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Kitty At My Foot And I Want To Touch It

A book review of White Cat by Holly Black, first book in the Curse Workers trilogy.

Kitty At My Foot And I Want To Touch It

BOOK REPORT for White Cat by Holly Black

Cover Story: I Pass On Grass, And By Grass I Mean Leather
BFF Charm: Yes!
Swoonworthy Scale: 4
Talky Talk: The Con
Bonus Factors: Magic Prohibition, The Mob
Relationship Status: Why Did I Avoid This Book Again?

Cover Story: I Pass On Grass, And By Grass I Mean Leather

To be honest, this cover was initially a big turn off for me. There was a bit of a whitewashing brouhaha when the cover image was first released. But since my priorities are always in the wrong place, my bigger concern is that shiny leather coat. Leather coats on men make me uncomfortable because I tend to think of those dudes being in some early 90s B-movies where they attempt to transform their personalities, complete with a leather coat included makeover. That said, at least the gloves and the cat tie in to the story nicely. I can see this cover appealing to a lot of readers, just not me. I would choose the UK cover, which I adore. But then with covers, I always seem to choose animals and illustrations over humans and photos.

The Deal:

Cassel's world is similar to ours...except that about 1/1000 of the human population are what are called curse workers. Workers are people with the ability to perform magic-like manipulation with just the touch of their hands. Workers specialize in luck (the most comment type), emotion, dreams, death, physical, memories and (the ultra rare) transformation. Curse work is illegal in the USA, so much of the it is performed by con-men or members of organized crime. Cassel is the only non-worker in a family of workers, most of which are involved with the notorious Zacharov crime family. Always the outsider in his worker family, Cassel has grown up into a totally normal teenager, despite the occasional con or betting ring. Oh, and except for time he totally murdered his best friend Lila Zacharov. Whoopsies. But after nearly sleepwalking off the roof of his dorm, Cassel begins to suspect that maybe things in the worker world aren't quite what they seem.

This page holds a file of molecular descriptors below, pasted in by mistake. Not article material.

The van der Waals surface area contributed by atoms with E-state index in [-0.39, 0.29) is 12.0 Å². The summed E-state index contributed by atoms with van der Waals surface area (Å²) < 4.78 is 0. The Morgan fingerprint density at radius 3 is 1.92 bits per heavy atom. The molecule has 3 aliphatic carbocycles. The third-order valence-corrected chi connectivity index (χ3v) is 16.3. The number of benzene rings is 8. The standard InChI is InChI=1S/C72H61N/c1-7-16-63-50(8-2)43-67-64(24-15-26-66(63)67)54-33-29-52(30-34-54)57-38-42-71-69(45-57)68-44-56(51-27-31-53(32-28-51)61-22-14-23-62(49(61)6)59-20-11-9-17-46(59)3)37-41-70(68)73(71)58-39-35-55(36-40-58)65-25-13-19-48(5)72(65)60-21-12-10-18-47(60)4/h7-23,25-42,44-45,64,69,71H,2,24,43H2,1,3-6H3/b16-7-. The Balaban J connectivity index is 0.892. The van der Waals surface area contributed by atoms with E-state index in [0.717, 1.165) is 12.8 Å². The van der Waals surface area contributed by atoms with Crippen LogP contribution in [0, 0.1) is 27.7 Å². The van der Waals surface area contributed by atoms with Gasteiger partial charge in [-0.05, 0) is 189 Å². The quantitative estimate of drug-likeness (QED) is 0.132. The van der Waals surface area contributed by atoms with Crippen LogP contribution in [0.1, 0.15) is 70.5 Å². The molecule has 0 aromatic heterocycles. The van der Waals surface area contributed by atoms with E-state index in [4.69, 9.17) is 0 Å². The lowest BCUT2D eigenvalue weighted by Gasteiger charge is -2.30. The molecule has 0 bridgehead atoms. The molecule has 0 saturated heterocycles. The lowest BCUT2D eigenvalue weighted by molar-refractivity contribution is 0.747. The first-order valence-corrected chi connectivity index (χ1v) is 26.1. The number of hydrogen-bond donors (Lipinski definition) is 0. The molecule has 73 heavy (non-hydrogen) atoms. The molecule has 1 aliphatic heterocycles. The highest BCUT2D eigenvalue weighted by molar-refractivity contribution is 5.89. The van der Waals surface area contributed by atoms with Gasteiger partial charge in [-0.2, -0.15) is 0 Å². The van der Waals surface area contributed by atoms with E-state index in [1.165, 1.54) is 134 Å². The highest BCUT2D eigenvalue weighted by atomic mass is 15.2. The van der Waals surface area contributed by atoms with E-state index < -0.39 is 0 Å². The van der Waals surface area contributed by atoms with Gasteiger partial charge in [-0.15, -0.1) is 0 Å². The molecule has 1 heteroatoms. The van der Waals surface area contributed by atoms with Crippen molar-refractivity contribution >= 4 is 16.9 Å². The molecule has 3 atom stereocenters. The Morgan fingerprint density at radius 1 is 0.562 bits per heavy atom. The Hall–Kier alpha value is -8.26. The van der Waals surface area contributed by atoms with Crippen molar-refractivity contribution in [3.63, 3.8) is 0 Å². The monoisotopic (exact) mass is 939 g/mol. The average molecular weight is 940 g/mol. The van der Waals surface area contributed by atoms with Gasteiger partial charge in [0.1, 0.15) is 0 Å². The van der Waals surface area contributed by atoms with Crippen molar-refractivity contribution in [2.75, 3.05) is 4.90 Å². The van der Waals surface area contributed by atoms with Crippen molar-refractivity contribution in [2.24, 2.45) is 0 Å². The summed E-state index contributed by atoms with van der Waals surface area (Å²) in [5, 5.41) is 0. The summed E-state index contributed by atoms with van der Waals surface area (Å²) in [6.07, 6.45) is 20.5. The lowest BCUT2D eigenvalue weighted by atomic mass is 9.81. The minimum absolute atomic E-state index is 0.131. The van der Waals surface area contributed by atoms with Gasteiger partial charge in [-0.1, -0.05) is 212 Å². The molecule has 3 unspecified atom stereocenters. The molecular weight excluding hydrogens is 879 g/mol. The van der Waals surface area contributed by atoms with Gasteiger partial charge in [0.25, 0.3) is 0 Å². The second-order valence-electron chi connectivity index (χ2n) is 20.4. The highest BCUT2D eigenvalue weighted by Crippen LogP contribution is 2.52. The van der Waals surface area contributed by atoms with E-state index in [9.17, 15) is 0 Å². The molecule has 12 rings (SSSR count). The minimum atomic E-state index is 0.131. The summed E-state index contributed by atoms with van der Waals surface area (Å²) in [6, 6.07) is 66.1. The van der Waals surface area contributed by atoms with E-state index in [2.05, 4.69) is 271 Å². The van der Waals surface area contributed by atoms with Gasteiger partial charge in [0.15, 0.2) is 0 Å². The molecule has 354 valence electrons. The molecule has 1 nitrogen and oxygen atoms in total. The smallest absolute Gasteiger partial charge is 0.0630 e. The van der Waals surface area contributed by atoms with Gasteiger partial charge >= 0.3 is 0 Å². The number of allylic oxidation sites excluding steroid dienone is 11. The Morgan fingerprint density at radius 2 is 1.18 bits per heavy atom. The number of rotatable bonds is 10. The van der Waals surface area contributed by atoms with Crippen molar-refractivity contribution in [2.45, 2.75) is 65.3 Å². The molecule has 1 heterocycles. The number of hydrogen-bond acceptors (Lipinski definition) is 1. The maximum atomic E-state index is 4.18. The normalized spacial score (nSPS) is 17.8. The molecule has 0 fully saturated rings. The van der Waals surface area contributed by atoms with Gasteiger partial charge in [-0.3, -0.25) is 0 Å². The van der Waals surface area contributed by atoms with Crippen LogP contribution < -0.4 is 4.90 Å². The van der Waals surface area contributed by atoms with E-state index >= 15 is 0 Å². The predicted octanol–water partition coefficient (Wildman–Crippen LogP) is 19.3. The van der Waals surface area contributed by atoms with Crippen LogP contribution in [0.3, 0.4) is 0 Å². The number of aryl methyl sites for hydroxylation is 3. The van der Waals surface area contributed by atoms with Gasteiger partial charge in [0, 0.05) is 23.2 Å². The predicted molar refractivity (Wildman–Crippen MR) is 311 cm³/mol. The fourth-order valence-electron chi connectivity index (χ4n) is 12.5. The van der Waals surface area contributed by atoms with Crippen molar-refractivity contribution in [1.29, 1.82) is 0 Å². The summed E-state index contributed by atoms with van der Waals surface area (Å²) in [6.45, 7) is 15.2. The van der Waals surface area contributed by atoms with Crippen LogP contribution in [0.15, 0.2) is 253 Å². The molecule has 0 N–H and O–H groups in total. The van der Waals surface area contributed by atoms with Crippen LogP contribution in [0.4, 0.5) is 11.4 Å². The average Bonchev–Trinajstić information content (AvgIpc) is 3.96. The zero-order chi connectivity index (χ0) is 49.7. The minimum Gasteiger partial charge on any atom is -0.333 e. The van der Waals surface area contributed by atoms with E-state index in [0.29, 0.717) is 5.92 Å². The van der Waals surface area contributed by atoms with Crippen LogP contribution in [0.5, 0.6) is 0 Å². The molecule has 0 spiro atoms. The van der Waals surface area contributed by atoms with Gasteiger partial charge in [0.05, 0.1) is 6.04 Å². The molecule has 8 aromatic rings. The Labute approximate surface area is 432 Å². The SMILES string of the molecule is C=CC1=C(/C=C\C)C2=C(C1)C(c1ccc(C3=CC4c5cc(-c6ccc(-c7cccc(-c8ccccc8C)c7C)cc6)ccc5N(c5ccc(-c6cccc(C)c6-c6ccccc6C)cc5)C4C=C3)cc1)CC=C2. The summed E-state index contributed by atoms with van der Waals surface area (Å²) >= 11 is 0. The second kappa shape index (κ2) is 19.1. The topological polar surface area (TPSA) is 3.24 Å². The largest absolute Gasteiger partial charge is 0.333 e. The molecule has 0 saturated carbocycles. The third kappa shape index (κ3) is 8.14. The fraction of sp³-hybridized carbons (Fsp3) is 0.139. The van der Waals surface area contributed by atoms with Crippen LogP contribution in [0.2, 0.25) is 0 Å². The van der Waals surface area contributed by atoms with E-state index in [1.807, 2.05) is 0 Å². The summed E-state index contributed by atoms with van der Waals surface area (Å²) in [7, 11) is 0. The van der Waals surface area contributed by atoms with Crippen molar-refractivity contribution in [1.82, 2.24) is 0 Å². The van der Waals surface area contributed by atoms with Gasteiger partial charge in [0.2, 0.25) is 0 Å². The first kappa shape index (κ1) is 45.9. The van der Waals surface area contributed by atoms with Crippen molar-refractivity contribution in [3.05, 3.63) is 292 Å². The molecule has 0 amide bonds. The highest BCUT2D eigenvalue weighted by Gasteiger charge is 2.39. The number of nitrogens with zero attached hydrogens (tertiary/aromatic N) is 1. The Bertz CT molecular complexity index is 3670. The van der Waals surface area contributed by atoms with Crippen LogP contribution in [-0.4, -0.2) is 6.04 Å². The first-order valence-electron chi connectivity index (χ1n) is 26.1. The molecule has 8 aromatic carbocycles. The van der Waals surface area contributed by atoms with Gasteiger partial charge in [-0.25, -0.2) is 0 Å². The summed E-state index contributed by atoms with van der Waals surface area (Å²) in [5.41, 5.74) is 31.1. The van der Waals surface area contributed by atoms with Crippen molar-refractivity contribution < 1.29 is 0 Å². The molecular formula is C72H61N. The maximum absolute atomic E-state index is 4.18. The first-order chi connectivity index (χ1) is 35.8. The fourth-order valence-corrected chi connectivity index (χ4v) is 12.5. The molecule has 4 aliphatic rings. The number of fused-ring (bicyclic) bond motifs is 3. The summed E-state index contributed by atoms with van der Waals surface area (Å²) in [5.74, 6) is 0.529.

BFF Charm: Yes!

Sometimes male protagonists can grate on me, but not Cassel. On the one hand, I genuinely want to feel sorry for him and his less-than-stellar upbringing. Like looking up to, but being completely left out by his older brothers. And a mom who used her emotional curse work to manipulate him. The death of his father and the guilt of Lila's murder. And yet, despite these things, Cassel doesn't really let me feel sorry him. Because he is too busy guiltlessly lying, conning and trying to solve his problems. Sure, he spends a lot of time trying to make people think he is cool and normal. But I'd much rather have a friend who is at least trying to impress me than one who acts like a basket case. Coming from his family, it's hard for Cassel to trust people. He thinks of friendship as an exchange of debts, and sometimes it is. But some friendships can be more than that, and hopefully Cassel would be my friend so I could show him that. Plus, it would be nice to have someone as tricky as Cassel on your team.